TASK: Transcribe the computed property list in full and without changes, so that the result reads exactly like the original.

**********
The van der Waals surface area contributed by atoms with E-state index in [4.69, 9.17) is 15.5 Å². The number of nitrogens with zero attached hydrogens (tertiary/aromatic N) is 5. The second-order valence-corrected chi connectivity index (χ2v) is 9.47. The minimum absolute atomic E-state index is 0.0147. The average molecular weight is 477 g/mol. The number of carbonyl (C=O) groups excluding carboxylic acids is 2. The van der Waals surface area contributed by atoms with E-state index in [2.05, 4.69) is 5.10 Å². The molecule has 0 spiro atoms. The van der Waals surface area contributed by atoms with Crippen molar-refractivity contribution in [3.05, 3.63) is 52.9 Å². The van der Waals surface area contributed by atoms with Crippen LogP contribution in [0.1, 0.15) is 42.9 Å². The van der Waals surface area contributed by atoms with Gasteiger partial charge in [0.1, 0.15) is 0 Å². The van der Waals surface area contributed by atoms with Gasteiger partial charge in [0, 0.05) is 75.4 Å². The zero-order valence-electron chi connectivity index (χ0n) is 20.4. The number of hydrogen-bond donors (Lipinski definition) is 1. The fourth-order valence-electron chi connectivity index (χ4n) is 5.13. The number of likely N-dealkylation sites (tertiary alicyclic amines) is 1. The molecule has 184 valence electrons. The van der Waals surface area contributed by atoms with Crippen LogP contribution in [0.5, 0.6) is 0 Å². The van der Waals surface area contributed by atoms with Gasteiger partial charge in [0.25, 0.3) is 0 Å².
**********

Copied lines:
The van der Waals surface area contributed by atoms with E-state index in [4.69, 9.17) is 15.5 Å². The number of nitrogens with zero attached hydrogens (tertiary/aromatic N) is 5. The second-order valence-corrected chi connectivity index (χ2v) is 9.47. The minimum absolute atomic E-state index is 0.0147. The average molecular weight is 477 g/mol. The number of carbonyl (C=O) groups excluding carboxylic acids is 2. The van der Waals surface area contributed by atoms with E-state index in [2.05, 4.69) is 5.10 Å². The molecule has 0 spiro atoms. The van der Waals surface area contributed by atoms with Crippen molar-refractivity contribution in [3.05, 3.63) is 52.9 Å². The van der Waals surface area contributed by atoms with Crippen LogP contribution in [0.1, 0.15) is 42.9 Å². The van der Waals surface area contributed by atoms with Gasteiger partial charge in [0.1, 0.15) is 0 Å². The van der Waals surface area contributed by atoms with Gasteiger partial charge in [0, 0.05) is 75.4 Å². The zero-order valence-electron chi connectivity index (χ0n) is 20.4. The number of hydrogen-bond donors (Lipinski definition) is 1. The fourth-order valence-electron chi connectivity index (χ4n) is 5.13. The number of likely N-dealkylation sites (tertiary alicyclic amines) is 1. The molecule has 184 valence electrons. The van der Waals surface area contributed by atoms with Crippen LogP contribution in [0.5, 0.6) is 0 Å². The van der Waals surface area contributed by atoms with Gasteiger partial charge in [0.25, 0.3) is 0 Å².